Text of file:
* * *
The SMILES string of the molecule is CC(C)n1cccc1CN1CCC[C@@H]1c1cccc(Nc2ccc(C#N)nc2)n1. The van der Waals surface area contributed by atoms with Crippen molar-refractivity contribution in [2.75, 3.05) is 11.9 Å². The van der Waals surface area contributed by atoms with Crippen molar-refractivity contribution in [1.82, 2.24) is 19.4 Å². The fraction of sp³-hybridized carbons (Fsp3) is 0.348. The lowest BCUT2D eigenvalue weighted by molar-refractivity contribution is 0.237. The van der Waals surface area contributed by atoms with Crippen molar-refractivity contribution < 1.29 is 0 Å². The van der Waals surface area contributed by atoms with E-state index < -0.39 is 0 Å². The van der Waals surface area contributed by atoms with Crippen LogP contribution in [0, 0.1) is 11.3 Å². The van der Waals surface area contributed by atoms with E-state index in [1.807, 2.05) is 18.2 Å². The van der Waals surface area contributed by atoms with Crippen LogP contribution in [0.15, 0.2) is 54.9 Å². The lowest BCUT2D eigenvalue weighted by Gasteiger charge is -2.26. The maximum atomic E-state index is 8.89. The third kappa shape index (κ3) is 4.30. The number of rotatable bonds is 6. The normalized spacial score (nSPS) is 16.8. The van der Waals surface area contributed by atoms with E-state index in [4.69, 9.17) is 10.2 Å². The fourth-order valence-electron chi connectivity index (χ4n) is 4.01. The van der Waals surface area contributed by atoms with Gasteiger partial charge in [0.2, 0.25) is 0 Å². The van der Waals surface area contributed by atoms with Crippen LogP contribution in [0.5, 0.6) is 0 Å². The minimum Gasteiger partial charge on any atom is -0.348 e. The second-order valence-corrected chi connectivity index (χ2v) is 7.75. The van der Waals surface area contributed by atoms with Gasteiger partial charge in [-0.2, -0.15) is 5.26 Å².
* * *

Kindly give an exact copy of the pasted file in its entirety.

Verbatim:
The SMILES string of the molecule is CC(C)n1cccc1CN1CCC[C@@H]1c1cccc(Nc2ccc(C#N)nc2)n1. The van der Waals surface area contributed by atoms with Crippen molar-refractivity contribution in [2.75, 3.05) is 11.9 Å². The van der Waals surface area contributed by atoms with Crippen molar-refractivity contribution in [1.82, 2.24) is 19.4 Å². The fraction of sp³-hybridized carbons (Fsp3) is 0.348. The lowest BCUT2D eigenvalue weighted by molar-refractivity contribution is 0.237. The van der Waals surface area contributed by atoms with Crippen molar-refractivity contribution < 1.29 is 0 Å². The van der Waals surface area contributed by atoms with E-state index < -0.39 is 0 Å². The van der Waals surface area contributed by atoms with Crippen LogP contribution in [0, 0.1) is 11.3 Å². The van der Waals surface area contributed by atoms with E-state index in [1.807, 2.05) is 18.2 Å². The van der Waals surface area contributed by atoms with Crippen LogP contribution in [0.15, 0.2) is 54.9 Å². The lowest BCUT2D eigenvalue weighted by Gasteiger charge is -2.26. The maximum atomic E-state index is 8.89. The third kappa shape index (κ3) is 4.30. The number of rotatable bonds is 6. The normalized spacial score (nSPS) is 16.8. The van der Waals surface area contributed by atoms with E-state index in [4.69, 9.17) is 10.2 Å². The fourth-order valence-electron chi connectivity index (χ4n) is 4.01. The van der Waals surface area contributed by atoms with Gasteiger partial charge in [0.2, 0.25) is 0 Å². The van der Waals surface area contributed by atoms with Crippen LogP contribution in [0.5, 0.6) is 0 Å². The minimum Gasteiger partial charge on any atom is -0.348 e. The second-order valence-corrected chi connectivity index (χ2v) is 7.75. The van der Waals surface area contributed by atoms with Gasteiger partial charge in [-0.2, -0.15) is 5.26 Å².